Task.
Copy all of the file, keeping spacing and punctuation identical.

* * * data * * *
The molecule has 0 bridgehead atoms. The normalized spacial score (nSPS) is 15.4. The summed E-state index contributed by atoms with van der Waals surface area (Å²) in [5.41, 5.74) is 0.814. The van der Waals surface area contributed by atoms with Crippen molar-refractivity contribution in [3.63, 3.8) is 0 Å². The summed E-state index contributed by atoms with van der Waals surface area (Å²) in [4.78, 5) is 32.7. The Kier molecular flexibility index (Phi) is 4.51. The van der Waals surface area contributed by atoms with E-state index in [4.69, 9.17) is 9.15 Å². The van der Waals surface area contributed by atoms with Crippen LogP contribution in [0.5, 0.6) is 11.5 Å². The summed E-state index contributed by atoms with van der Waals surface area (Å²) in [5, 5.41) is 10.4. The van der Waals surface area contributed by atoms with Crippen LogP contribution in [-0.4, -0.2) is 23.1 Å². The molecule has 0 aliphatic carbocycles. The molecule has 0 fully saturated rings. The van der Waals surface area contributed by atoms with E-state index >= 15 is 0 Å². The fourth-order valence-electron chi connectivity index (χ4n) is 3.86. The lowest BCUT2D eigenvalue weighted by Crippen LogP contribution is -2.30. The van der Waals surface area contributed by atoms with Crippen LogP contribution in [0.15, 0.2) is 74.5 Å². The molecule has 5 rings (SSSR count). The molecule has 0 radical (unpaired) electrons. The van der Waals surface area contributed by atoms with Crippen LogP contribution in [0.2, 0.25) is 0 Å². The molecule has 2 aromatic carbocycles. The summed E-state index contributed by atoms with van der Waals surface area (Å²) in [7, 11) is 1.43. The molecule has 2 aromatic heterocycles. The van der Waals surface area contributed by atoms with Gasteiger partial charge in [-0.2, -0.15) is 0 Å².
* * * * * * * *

The molecule has 0 bridgehead atoms. The normalized spacial score (nSPS) is 15.4. The summed E-state index contributed by atoms with van der Waals surface area (Å²) in [5.41, 5.74) is 0.814. The van der Waals surface area contributed by atoms with Crippen molar-refractivity contribution in [3.63, 3.8) is 0 Å². The summed E-state index contributed by atoms with van der Waals surface area (Å²) in [4.78, 5) is 32.7. The Kier molecular flexibility index (Phi) is 4.51. The van der Waals surface area contributed by atoms with E-state index in [4.69, 9.17) is 9.15 Å². The van der Waals surface area contributed by atoms with Crippen LogP contribution in [0.5, 0.6) is 11.5 Å². The summed E-state index contributed by atoms with van der Waals surface area (Å²) in [5, 5.41) is 10.4. The van der Waals surface area contributed by atoms with Crippen LogP contribution in [-0.4, -0.2) is 23.1 Å². The molecule has 0 aliphatic carbocycles. The molecule has 0 fully saturated rings. The van der Waals surface area contributed by atoms with E-state index >= 15 is 0 Å². The fourth-order valence-electron chi connectivity index (χ4n) is 3.86. The lowest BCUT2D eigenvalue weighted by Crippen LogP contribution is -2.30. The van der Waals surface area contributed by atoms with Crippen LogP contribution in [0.15, 0.2) is 74.5 Å². The molecule has 5 rings (SSSR count). The molecule has 0 radical (unpaired) electrons. The van der Waals surface area contributed by atoms with Crippen LogP contribution in [0.2, 0.25) is 0 Å². The molecule has 2 aromatic carbocycles. The summed E-state index contributed by atoms with van der Waals surface area (Å²) in [7, 11) is 1.43. The molecule has 2 aromatic heterocycles. The van der Waals surface area contributed by atoms with Gasteiger partial charge in [-0.2, -0.15) is 0 Å².